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£84 million bank holiday investment has resulted in a more reliable railway
£84 million bank holiday investment has resulted in a more reliable railway

£84 million bank holiday investment has resulted in a more reliable railway

Network Rail has reopened many of its routes after its staff delivered an £84 million scheme of improvements to provide a more reliable railway.

Many routes were closed over the bank holiday weekend- including the West Coast main line, as part of the second stage of work to replace North Wembley junction.

It meant that London Euston was closed in order to replace what is one of the busiest rail junctions in Europe, giving passengers and businesses a more reliable railway service that is also better for freight trains too.

The replacement of this vital junction was one of more than 400 projects undertaken during a hectic bank holiday weekend that saw approximately 9,600 of Network Rail’s workforce deliver reliable infrastructure, improved facilities and ultimately, better services for passengers.

It is something the owner and operator of England’s railways is continuing to do; we have seen improvements in the way of rail lines being readied for improved technology in the form of signalling and electrification, and moving forward in the future, the start of Control Period 6 will also see an infrastructure programme delivered, the likes of which hasn’t been seen before.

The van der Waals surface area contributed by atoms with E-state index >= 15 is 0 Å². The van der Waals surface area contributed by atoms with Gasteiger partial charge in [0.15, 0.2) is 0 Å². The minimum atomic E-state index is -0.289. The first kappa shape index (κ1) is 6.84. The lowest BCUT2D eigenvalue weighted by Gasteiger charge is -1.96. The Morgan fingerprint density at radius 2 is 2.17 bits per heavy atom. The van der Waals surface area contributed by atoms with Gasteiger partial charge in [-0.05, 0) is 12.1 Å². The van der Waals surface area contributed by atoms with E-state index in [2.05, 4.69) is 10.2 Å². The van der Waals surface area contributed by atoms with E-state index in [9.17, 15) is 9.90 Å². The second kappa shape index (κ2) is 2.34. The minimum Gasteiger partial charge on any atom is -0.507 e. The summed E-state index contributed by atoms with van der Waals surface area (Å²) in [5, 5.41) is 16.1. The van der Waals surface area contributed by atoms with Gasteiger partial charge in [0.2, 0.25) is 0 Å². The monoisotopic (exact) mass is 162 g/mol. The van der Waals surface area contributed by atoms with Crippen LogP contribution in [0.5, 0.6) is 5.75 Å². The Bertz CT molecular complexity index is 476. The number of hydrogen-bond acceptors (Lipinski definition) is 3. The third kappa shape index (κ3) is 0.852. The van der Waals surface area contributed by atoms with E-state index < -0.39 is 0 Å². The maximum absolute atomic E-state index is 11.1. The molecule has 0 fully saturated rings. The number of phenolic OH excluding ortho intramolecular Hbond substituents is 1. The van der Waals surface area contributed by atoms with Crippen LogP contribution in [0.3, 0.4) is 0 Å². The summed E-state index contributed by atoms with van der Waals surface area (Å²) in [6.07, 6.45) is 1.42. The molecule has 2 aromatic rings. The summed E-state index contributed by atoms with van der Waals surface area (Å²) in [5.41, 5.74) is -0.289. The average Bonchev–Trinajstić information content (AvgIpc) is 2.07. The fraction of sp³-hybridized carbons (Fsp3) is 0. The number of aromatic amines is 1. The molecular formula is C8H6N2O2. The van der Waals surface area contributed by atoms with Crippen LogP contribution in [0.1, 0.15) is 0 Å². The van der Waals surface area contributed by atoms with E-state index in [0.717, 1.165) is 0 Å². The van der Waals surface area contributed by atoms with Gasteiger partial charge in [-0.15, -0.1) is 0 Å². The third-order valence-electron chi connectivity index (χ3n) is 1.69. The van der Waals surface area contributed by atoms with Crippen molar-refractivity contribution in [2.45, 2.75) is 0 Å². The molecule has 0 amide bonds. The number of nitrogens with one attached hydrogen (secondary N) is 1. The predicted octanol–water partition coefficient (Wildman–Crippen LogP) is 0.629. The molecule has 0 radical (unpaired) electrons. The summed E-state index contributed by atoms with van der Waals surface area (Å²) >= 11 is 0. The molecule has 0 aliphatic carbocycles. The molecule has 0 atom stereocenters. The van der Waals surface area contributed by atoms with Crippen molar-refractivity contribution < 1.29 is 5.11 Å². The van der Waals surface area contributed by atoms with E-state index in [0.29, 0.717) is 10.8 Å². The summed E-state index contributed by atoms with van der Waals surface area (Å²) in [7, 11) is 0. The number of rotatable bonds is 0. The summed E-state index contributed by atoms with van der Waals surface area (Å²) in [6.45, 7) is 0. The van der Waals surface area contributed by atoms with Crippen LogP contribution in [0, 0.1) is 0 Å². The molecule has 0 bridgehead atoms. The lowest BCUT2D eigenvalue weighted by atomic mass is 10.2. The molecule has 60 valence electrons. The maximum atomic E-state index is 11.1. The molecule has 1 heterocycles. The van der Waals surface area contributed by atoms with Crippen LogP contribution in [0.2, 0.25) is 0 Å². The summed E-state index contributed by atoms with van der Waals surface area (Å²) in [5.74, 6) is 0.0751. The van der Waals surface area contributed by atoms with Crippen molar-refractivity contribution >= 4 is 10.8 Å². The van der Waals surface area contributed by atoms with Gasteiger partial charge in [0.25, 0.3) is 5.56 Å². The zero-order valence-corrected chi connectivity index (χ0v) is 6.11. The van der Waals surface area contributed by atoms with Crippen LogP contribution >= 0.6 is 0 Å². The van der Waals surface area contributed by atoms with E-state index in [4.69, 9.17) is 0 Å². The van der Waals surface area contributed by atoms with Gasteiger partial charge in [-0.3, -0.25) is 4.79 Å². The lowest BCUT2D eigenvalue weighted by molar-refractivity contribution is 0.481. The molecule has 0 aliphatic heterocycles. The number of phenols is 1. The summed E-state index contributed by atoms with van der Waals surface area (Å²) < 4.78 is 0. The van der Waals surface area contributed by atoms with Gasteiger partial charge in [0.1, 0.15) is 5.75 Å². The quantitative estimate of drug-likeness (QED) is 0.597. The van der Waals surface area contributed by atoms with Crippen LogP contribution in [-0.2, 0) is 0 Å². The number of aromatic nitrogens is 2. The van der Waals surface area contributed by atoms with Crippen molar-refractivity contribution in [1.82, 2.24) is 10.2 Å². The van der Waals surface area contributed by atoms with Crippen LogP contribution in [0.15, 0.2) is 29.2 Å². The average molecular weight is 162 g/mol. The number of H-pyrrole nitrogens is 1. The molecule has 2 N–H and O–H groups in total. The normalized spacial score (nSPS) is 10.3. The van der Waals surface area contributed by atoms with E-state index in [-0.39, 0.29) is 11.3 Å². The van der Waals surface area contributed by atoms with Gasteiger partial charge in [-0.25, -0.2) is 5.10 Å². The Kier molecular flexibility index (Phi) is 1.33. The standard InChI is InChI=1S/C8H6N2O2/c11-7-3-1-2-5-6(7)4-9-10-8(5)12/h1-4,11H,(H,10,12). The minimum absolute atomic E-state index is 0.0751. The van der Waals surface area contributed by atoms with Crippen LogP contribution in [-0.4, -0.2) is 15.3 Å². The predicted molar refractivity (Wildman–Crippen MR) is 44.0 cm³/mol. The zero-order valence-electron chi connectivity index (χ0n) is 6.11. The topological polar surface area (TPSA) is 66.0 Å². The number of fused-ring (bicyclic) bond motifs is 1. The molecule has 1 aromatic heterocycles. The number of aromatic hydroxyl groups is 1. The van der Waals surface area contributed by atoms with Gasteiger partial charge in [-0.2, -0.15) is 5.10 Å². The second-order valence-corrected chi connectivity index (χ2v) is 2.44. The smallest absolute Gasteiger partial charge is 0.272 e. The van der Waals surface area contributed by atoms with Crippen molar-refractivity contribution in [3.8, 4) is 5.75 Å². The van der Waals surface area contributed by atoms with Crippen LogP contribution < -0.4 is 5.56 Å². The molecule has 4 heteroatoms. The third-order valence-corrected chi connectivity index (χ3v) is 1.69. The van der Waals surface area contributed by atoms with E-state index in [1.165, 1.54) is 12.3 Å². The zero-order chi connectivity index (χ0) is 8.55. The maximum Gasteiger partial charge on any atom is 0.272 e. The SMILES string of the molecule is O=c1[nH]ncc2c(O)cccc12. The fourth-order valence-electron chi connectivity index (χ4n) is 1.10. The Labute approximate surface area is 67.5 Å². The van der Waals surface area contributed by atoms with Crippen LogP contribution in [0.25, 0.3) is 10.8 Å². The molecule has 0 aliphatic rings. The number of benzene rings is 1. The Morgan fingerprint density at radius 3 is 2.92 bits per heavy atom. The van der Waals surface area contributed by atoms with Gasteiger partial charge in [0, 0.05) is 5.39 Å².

Although one stage on the North Wembley junction just outside of London Euston still remains, most of the work has now been completed, providing a more reliable railway.

Elsewhere, Network Rail confirmed that work to complete track replacement near Coventry was completed; providing vital renewals of tracks in Canley, and Coventry, while a £5 million drainage scheme in Hampton-in-Arden, will reduce flooding risks on the line between Birmingham International and Coventry.

Martin Frobisher, route managing director at Network Rail, commented: “This work is part of our ongoing Railway Upgrade Plan which will provide customers with a better railway.

“There is never a good time to carry out work that affects services, but we worked closely with train operators for it to cause the least amount of disruption.”

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